In all states considered in the present study, we trained the model using data starting from the dates when the infection was recorded in each region and up to July , 2020. For each state considered, denotes the rate at which infected persons are effectively quarantined and isolated from the remaining population and thus gives composite information about (a) the effective testing rate of the infected population as the disease progresses and (b) the intensity of the enforced quarantine as a function of time.

This QSIR ODE framework applied on the infected and recovered data is used to estimate the quarantine strength function in a particular state as shown in the first and second columns of Figure 2.

2.6. QSIR Model: SDE Formulation

The ODE modelling framework described above is a deterministic approach to model transfer of species (here: people) from one compartment to another through different reaction channels. Such a deterministic approach ignores any random fluctuations during species transfer from one compartment to the other. To include such stochastic effects and thus get a measure of the model uncertainty, we note that the augmented SIR framework derives from the chemical master equation which describes the time evolution of the probability of such a system of interacting species to be in a given state at a given time (details in Supplementary Information (available here)). Although the chemical master equation cannot be solved analytically, under certain conditions, it can be distilled down to a stochastic differential equation (SDE) which captures the fluctuations in species transfer as random walks. Such an SDE, also known as the chemical Langevin Equation, is thus based on the underlying ODE framework (macroscopic picture) and also includes stochastic effects reminiscent of microscopic modelling. In fact, in the Supplementary Information, we show that the microscopic simulation, macroscopic ODE formulation, and chemical Langevin equation (which acts as a bridge between the two) are all equivalent to each other.

The equivalent stochastic formulation or the chemical Langevin equation for the augmented SIR model is

In (15), is a normally distributed random variable with mean zero and variance or . It should also be noted that each represents an independent Brownian motion. The simulations were performed using the Catalyst.jl software in Julia using the LambaEM algorithm based on [26]. 1000 trajectories were simulated for each state.

This QSIR SDE framework along with the simulated quarantine functions for no reopening is used to predict the new infected case count and hence estimate the reduction in the number of infected cases under the simulated no-reopening quarantine function. The results are shown as and quantiles in the third column of Figure 2.

2.7. Mean Absolute Percentage Error

The Mean Absolute Percentage Error (MAPE) is defined as where is the number of observations.

3. Results

The first stage of our analysis is using our model [22], called the QSIR model to diagnose the underlying quarantine strength evolution in the regions under consideration. By applying the QSIR model to more than 70 countries globally, we have established the validity of in accurately diagnosing the on-the-ground quarantine situation in majorly affected European, South American, and Asian countries [22]. A slow growth of without a significant increase indicates relaxed quarantine policies, a sharp transition point in is indicative of a sudden ramp-up of quarantine measures, and an inflection point corresponds to the time when the quarantine response was the most rapid in the region under consideration. The results of our model applied globally to all continents are hosted publicly at http://covid19ml.org.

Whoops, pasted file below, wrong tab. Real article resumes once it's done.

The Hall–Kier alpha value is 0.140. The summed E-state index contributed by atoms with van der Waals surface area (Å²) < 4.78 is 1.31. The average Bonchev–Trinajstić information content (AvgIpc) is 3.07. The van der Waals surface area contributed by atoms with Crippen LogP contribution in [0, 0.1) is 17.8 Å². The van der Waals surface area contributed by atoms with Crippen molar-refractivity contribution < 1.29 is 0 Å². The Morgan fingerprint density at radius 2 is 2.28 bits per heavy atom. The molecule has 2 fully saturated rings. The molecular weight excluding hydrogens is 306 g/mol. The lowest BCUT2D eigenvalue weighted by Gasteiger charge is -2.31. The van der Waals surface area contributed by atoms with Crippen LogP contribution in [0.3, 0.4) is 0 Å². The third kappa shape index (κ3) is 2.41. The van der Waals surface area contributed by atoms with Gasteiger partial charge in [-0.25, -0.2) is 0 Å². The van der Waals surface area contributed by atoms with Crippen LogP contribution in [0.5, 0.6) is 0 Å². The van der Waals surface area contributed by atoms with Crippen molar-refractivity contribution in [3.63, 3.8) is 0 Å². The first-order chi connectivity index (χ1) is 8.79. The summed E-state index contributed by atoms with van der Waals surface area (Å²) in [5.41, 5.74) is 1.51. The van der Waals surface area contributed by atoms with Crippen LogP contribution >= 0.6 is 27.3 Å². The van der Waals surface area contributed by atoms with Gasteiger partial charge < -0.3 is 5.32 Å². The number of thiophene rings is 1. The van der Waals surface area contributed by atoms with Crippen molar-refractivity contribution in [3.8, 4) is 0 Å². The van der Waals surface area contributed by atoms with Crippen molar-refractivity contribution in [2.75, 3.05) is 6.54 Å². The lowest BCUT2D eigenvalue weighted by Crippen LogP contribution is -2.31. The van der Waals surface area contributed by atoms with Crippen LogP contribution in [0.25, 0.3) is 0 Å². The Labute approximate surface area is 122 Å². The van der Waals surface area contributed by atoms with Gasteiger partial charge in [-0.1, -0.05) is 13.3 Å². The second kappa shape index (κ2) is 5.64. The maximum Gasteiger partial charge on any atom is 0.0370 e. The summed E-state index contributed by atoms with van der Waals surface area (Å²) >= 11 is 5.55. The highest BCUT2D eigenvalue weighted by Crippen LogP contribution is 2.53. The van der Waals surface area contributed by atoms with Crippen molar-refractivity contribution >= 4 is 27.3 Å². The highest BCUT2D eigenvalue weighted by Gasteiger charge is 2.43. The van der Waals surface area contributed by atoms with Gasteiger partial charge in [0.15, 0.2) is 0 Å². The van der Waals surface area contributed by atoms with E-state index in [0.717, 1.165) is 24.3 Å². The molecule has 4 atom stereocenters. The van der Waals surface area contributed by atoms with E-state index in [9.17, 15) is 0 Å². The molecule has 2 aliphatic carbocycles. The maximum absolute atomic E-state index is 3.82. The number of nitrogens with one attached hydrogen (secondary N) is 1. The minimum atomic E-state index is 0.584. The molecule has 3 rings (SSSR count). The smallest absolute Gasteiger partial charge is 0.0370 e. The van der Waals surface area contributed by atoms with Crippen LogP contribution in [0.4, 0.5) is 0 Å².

In this study, to perform the quarantine diagnosis to analyze the implications of delayed reopening, we applied the QSIR model to US states which showed a significant surge in the infected case count in the last month: Arizona, Florida, Louisiana, Nevada, Oklahoma, South Carolina, Tennessee, Texas, and Utah. Figure 2 shows representative results for Arizona, Nevada, South Carolina, and Tennessee. The plots for the remaining states are provided in the Supplementary Information. Figures 2(a), 2(d), 2(g), and 2(j) show the comparison of the infected and recovered count estimated by our model with the actual data. A reasonable agreement is seen for all states, with the model being able to capture the rise in infections seen in the tail end of the time series. The QSIR model details are provided in Methods; Mean Absolute Percentage Error (MAPE) values for the model along with the epochs required for convergence for each state are provided in Supplementary Information.

Figures 2(b), 2(e), 2(h), and 2(k) show the quarantine strength evolution as learnt by the neural network module, which shows a decline whose starting point corresponds well to the time when these states began reopening, as seen from Table 2 and the green dotted line in Figures 2(b), 2(e), 2(h), and 2(k). In some states, the decline in starts later than the reopening date, possibly corresponding to the Phase 2 or Phase 3 of reopening (Table 2) or because of the time delay for population-level changes to be seen in the infected count evolution, after reopening. trained by our model shows a significant drop after early reopening in all Southern and West-Central states that showed a surge in cases last month, whereas the North-Eastern states of New York, New Jersey, and Illinois, which reopened late and showed no surge in infections, did not show a drop in (Table 3 and figures in Supplementary Information). Thus, the upsurge in the infected cases seen in these states is strongly corelated with a drop in the quarantine/lockdown strength diagnosed by our model. This is indicative of two things: (a) the Southern and West-Central states reopened early, which led to a relaxed imposition of quarantine/lockdown measures in these states and consequently a surge in infections was seen, and (b) the North-Eastern states of New York, New Jersey, and Illinois reopened late, and even after reopening, a relatively low contact rate was maintained among the population, leading to a relatively high magnitude of the imposed quarantine strength, which prevented a surge of infections in these states. The percentage decrease in quarantine strength observed after reopening for all states considered is shown in Table 3. It should be noted that for North-Eastern states which did not show a surge of infections last month, such as New York and New Jersey, such a drop in is not seen (figures in Supplementary Information). This indicates that the surge in infections, predominantly seen in the Southern and West-Central states, was caused by an early reopening which led to a relaxed imposition of quarantine/lockdown measures in these states.